Looking over these texts today, the practical passages seem to be speaking to me, particularly those offering weeding advice, since I am not out back weeding.  Obviously I would prefer to read about it!  Here is Thomas Tusser giving me instructions for June, in verse, in his A Hundreth Good Pointes of Husbandry (1557; later expanded to Five Hundreth Pointes of  Good Husbandrie): in June get thy wedehoke, they knife and thy glove:  and wede out such wede, as the corne doth not love.  Slack no time thy weding, for darth nor for cheape:  thy corne shall reward it, or ever thou reape.  Well, I am slackingTusser’s contemporary Thomas Hill, author of The Gardener’s Labyrinth (1577), does not agree with the former’s technique:  In this plucking up, and purging of the Garden beds of weeds and stones, the same about the plants aught rather to be exercised with the hand, than with an Iron instrument, for fear of feebling the young plants yet small and tender of growth. He want me to dig in and get my hands dirty, but as my rather overgrown garden is full of well-established plants, I think I can go for the iron–I really like this “skrapple” in William Lawson’s New Orchard and Garden (1618).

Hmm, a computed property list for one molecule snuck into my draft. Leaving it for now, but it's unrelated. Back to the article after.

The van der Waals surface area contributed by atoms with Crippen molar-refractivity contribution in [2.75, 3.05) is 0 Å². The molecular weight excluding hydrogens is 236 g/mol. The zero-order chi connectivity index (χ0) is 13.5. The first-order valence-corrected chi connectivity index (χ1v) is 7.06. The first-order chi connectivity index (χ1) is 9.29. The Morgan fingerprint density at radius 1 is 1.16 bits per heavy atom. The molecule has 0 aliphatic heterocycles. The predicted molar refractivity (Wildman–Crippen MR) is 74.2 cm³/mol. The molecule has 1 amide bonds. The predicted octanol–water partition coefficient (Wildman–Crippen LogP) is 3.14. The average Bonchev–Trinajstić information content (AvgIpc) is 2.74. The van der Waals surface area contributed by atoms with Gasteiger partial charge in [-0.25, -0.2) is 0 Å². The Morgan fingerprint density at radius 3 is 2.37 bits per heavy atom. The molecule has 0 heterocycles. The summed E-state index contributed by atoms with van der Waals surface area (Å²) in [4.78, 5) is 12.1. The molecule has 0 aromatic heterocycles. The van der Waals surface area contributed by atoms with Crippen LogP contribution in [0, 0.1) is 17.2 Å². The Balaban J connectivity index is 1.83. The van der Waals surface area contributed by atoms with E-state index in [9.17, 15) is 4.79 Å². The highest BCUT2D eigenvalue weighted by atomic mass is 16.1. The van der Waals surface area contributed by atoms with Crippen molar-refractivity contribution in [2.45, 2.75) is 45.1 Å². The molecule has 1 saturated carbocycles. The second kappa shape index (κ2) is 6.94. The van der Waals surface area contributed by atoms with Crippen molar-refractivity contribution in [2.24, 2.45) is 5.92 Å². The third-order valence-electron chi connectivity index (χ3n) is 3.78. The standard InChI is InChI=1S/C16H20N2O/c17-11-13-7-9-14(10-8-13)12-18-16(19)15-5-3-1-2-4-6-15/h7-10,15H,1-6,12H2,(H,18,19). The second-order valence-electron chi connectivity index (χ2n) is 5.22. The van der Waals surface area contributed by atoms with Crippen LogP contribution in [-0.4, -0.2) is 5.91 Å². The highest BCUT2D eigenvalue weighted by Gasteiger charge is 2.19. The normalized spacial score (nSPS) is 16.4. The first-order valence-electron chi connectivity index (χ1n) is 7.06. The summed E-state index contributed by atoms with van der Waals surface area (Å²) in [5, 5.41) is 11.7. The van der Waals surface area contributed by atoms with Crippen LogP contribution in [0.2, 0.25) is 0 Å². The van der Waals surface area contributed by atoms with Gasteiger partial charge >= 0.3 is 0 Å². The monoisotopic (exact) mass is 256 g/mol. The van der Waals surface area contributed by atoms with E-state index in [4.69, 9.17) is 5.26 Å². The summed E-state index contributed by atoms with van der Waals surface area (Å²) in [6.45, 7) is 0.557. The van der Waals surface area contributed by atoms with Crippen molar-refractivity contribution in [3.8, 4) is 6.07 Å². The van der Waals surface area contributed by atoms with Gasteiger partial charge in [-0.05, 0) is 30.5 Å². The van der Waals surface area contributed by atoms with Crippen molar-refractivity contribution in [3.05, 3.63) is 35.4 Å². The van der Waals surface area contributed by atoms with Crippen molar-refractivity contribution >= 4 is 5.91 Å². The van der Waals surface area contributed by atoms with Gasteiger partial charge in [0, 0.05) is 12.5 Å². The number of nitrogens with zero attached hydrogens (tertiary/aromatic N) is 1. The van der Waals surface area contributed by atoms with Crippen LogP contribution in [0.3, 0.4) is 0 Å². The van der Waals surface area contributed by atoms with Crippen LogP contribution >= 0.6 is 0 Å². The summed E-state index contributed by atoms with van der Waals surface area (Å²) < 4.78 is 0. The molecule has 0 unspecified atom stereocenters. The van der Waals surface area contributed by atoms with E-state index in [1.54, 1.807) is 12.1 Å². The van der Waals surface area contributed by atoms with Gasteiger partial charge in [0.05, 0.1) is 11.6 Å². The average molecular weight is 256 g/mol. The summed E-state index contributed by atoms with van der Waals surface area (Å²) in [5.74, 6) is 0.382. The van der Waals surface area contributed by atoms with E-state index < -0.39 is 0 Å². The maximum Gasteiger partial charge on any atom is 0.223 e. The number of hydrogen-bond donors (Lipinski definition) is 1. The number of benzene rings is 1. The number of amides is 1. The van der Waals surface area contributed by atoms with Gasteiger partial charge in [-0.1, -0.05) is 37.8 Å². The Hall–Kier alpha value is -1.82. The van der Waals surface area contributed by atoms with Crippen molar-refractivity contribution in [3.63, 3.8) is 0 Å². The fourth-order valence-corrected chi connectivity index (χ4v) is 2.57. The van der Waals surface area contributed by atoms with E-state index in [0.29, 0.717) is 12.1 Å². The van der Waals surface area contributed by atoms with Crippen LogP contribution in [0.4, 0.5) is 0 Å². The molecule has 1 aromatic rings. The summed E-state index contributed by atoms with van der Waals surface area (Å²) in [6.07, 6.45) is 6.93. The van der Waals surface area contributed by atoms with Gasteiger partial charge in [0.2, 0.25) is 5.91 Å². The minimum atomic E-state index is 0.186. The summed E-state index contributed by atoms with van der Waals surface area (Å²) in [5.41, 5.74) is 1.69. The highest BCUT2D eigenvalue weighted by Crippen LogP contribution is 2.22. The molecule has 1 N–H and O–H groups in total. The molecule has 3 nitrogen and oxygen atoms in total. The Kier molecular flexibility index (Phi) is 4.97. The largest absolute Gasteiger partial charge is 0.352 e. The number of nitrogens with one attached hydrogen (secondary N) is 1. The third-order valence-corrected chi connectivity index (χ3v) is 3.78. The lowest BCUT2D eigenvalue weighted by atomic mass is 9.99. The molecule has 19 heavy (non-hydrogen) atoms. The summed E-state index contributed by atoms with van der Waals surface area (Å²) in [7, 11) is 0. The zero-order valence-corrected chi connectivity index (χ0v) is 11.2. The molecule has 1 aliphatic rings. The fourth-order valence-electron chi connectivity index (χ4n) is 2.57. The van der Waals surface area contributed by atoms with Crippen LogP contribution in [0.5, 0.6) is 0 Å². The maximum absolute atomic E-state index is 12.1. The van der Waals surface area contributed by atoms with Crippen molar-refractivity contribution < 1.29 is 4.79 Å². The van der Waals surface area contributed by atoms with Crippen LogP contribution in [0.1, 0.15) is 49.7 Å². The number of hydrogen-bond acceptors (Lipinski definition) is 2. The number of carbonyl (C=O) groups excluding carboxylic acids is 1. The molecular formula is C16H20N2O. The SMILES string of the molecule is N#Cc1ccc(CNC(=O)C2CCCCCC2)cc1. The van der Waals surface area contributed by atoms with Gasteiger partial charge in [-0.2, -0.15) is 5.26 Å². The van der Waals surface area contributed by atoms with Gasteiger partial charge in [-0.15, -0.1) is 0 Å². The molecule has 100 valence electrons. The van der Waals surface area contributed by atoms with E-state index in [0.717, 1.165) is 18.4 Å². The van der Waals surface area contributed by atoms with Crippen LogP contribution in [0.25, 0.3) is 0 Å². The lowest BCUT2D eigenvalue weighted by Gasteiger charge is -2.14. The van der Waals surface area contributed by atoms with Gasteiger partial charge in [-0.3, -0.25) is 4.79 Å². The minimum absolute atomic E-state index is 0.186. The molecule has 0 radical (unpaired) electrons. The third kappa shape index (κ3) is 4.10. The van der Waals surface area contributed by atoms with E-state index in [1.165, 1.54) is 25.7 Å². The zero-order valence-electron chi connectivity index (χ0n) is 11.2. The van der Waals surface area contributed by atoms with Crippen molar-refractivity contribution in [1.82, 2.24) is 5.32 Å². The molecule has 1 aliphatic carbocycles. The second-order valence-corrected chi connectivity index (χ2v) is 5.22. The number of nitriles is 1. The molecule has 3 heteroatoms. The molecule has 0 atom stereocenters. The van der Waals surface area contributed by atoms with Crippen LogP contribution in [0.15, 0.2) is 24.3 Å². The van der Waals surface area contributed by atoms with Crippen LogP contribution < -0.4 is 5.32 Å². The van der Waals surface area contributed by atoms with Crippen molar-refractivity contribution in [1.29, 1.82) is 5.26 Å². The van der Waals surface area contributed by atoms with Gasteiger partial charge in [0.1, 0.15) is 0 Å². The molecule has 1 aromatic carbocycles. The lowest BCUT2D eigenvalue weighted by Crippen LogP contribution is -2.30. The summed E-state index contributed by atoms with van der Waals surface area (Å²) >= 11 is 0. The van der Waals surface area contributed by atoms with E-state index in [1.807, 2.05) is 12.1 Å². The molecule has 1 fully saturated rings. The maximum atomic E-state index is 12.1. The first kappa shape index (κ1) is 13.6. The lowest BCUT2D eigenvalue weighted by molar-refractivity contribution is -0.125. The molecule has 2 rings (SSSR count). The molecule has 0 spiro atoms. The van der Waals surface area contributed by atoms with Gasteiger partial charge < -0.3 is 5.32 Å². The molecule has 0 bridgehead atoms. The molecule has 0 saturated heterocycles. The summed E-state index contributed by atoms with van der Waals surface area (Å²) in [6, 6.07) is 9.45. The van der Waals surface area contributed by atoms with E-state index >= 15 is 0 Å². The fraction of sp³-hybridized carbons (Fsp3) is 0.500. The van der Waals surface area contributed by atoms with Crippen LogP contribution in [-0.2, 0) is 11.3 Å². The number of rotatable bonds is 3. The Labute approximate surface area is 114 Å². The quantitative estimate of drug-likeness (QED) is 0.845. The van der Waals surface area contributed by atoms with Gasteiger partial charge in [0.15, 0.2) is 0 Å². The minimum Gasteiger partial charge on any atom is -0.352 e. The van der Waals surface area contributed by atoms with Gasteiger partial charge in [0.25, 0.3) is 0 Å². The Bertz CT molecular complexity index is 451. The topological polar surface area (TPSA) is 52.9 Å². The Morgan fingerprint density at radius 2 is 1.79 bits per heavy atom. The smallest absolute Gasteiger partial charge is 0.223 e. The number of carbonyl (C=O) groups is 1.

I’m skipping over to two slightly less practical garden writers of the seventeenth century:  John Parkinson, King James I’s apothecary and a gardener himself, and the more famous Francis Bacon, who included a charming little essay on gardens among his Essays (1625).  Parkinson’s books are appealing because they demonstrate his own interests and expertise, cultivated on his estate near present-day Covent Garden.  London was an emerging metropolis in the later sixteenth and seventeenth centuries, but it still had patches of undeveloped land and urban gardens, as illustrated by Ralph Agas’s contemporary map of the city.

North of the Strand was Mr. Parkinson’s garden at Long Acre, where he cultivated the English flowers that are the subject of his two major works, Paradisi in Sole Paradisus Terrestris (Park-in-Sun’s Terrestrial Paradise, 1629), and Theatrum Botanicum (The Botanical Theatre or Theatre of Plants, 1640). Parkinson’s books gave plant-specific advice, from an upper-middle-class urban perspective, thus they are perfect for a suburban gardener such as myself. In their own time, Parkinson’s books were no doubt popular because of the inclusion of woodcut illustrations, like the mallows below.